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HASS Week WA 2018 Invited Public Lecture with Dr Cindy Solonec, School of I...

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Arts Lecture Room 4

University of Western Australia

Crawley

Perth, WA 6009

Australia

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The HASS Week WA Organising Committee invites you to join us for a public lecture by Dr Cindy Solonec, Honrary Reaserch Fellow at the School of Humanities, UWA, and tutor in the School of Indigenous Studies.

Protecting Ngajanha Marnta: Eastern Guruma v FMG

Abstract

Under section 10 of the Commonwealth Aboriginal and Torres Strait Islander Heritage Protection Act 1984, Eastern Guruma in the Pilbara are seeking protection of Ngajanha Marnta (or Spear Hill) and the valley below, south of Tom Price. It is where at least 50 culturally significant and sensitive sites are in danger of being desecrated and destroyed if Fortescue Metals Group (FMG) build a railway corridor through this area. Part of FMG’s intended 120 km railway spur is along the actual pathway that Eastern Guruma and their neighbours, Banyjima, Innawonga and Yindjibarndi, have followed for thousands of years. On the hill itself, is unique spear wood that is harvested annually for ceremonial purposes—a wood that is not found anywhere else. The only access to the spear wood is from the western side of the hill, where FMG propose to build the railway line. Eastern Guruma therefore are asking that the railway line be realigned by about 3 km to avoid the area.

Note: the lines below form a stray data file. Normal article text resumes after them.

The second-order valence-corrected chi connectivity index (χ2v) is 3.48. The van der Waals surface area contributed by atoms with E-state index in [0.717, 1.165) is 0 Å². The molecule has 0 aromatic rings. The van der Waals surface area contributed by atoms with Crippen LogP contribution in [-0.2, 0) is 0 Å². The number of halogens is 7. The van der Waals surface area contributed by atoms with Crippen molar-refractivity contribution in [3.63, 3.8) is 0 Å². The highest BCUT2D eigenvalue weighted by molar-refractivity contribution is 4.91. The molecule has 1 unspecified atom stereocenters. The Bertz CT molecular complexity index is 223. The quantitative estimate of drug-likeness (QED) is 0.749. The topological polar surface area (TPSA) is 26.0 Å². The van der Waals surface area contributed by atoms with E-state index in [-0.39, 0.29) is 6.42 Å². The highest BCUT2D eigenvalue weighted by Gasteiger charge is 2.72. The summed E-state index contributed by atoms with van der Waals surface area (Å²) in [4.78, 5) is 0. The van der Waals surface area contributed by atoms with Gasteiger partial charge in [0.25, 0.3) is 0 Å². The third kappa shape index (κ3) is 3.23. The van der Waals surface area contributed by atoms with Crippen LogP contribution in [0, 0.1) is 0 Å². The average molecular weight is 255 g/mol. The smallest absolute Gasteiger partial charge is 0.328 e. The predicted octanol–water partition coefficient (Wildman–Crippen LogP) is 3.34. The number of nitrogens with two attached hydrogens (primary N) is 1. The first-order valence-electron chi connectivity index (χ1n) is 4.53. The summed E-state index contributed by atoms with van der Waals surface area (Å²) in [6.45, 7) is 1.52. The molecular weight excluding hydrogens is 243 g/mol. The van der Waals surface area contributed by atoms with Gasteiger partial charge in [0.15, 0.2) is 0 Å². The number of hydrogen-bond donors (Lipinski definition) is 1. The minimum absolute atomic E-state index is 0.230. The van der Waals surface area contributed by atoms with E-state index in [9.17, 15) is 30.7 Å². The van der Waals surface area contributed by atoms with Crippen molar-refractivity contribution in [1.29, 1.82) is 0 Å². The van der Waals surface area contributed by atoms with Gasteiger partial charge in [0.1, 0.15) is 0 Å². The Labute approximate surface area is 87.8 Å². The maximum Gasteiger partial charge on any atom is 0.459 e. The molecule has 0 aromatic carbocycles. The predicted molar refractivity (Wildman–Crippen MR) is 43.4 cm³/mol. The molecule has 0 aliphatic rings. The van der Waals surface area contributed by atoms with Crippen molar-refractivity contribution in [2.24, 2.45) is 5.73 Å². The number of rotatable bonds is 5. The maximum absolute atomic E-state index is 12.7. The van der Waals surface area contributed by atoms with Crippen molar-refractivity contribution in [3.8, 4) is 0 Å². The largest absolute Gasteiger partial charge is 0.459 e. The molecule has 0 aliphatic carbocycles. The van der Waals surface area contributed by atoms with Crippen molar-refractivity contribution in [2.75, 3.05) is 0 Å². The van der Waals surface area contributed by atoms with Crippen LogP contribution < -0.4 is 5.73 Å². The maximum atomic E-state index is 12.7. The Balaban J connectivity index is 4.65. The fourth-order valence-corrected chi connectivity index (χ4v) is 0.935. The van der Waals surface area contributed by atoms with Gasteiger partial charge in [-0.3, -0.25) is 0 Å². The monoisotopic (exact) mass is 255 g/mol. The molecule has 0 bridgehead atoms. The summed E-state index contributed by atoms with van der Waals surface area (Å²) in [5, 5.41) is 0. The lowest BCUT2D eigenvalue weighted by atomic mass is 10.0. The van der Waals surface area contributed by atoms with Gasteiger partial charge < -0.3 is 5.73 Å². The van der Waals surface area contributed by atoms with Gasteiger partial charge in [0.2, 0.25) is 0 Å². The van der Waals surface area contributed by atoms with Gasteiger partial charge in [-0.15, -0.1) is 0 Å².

Permission was granted to FMG under s.18 of the Western Australian Aboriginal Heritage Act 1972. Eastern Guruma however claim that complete consultation with the Traditional Owners was never carried out by FMG. Eastern Guruma are not anti-development. They believe that there need be no losers with a realignment, but rather both can be winners as the country’s wealth continues to enhance the livelihood of not only Aboriginal peoples, but the nation.

Considered in this lecture are Aboriginal histories which are revealed by oral, documentary, and material cultural evidence. As a member of the History Council of Western Australia I argue that as historians and citizens we must protect our nation’s oldest heritages and ensure they are not thrown in the waste-paper basket of irrelevance.

Author Details

Dr Cindy Solonec is a Nigena (Nyikina) woman from the West Kimberley. She has lectured and tutored at the School of Aboriginal Studies at Curtin University; Curtin School of Midwifery and Nursing; and, Notre Dame’s Broome campus. In recent years Cindy has worked at UWA’s School of Indigenous Studies. Cindy is an Honorary Research Fellow in the School of Humanities at UWA and is currently preparing her PhD thesis - based on the lives of her parents and extended family in 1900s West Kimberley - for publication.


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Arts Lecture Room 4

University of Western Australia

Crawley

Perth, WA 6009

Australia

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